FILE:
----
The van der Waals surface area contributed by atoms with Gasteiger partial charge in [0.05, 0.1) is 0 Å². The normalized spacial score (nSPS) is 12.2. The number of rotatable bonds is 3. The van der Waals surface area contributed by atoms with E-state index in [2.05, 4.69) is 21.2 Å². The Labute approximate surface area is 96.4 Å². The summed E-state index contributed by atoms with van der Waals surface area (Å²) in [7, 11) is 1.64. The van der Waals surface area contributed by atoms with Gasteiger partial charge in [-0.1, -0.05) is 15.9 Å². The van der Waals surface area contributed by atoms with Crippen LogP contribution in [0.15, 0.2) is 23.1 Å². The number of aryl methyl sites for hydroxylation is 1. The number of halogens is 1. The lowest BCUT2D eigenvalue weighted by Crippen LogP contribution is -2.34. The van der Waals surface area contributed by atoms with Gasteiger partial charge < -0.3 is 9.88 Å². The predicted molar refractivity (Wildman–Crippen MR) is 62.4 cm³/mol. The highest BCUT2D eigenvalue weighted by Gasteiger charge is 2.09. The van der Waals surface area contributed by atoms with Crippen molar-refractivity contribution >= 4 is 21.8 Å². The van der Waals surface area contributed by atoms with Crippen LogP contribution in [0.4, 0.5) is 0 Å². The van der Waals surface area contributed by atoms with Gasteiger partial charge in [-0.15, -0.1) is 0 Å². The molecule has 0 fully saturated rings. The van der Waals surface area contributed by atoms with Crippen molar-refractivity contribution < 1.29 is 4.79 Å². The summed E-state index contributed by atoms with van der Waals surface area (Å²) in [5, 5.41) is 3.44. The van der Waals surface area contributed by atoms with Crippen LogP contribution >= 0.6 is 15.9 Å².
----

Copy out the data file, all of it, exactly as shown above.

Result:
The van der Waals surface area contributed by atoms with Gasteiger partial charge in [0.05, 0.1) is 0 Å². The normalized spacial score (nSPS) is 12.2. The number of rotatable bonds is 3. The van der Waals surface area contributed by atoms with E-state index in [2.05, 4.69) is 21.2 Å². The Labute approximate surface area is 96.4 Å². The summed E-state index contributed by atoms with van der Waals surface area (Å²) in [7, 11) is 1.64. The van der Waals surface area contributed by atoms with Gasteiger partial charge in [-0.1, -0.05) is 15.9 Å². The van der Waals surface area contributed by atoms with Crippen LogP contribution in [0.15, 0.2) is 23.1 Å². The number of aryl methyl sites for hydroxylation is 1. The number of halogens is 1. The lowest BCUT2D eigenvalue weighted by Crippen LogP contribution is -2.34. The van der Waals surface area contributed by atoms with Gasteiger partial charge < -0.3 is 9.88 Å². The predicted molar refractivity (Wildman–Crippen MR) is 62.4 cm³/mol. The highest BCUT2D eigenvalue weighted by Gasteiger charge is 2.09. The van der Waals surface area contributed by atoms with Crippen molar-refractivity contribution >= 4 is 21.8 Å². The van der Waals surface area contributed by atoms with Crippen LogP contribution in [0.4, 0.5) is 0 Å². The van der Waals surface area contributed by atoms with Gasteiger partial charge in [-0.15, -0.1) is 0 Å². The molecule has 0 fully saturated rings. The van der Waals surface area contributed by atoms with Crippen molar-refractivity contribution < 1.29 is 4.79 Å². The summed E-state index contributed by atoms with van der Waals surface area (Å²) in [5, 5.41) is 3.44. The van der Waals surface area contributed by atoms with Crippen LogP contribution >= 0.6 is 15.9 Å².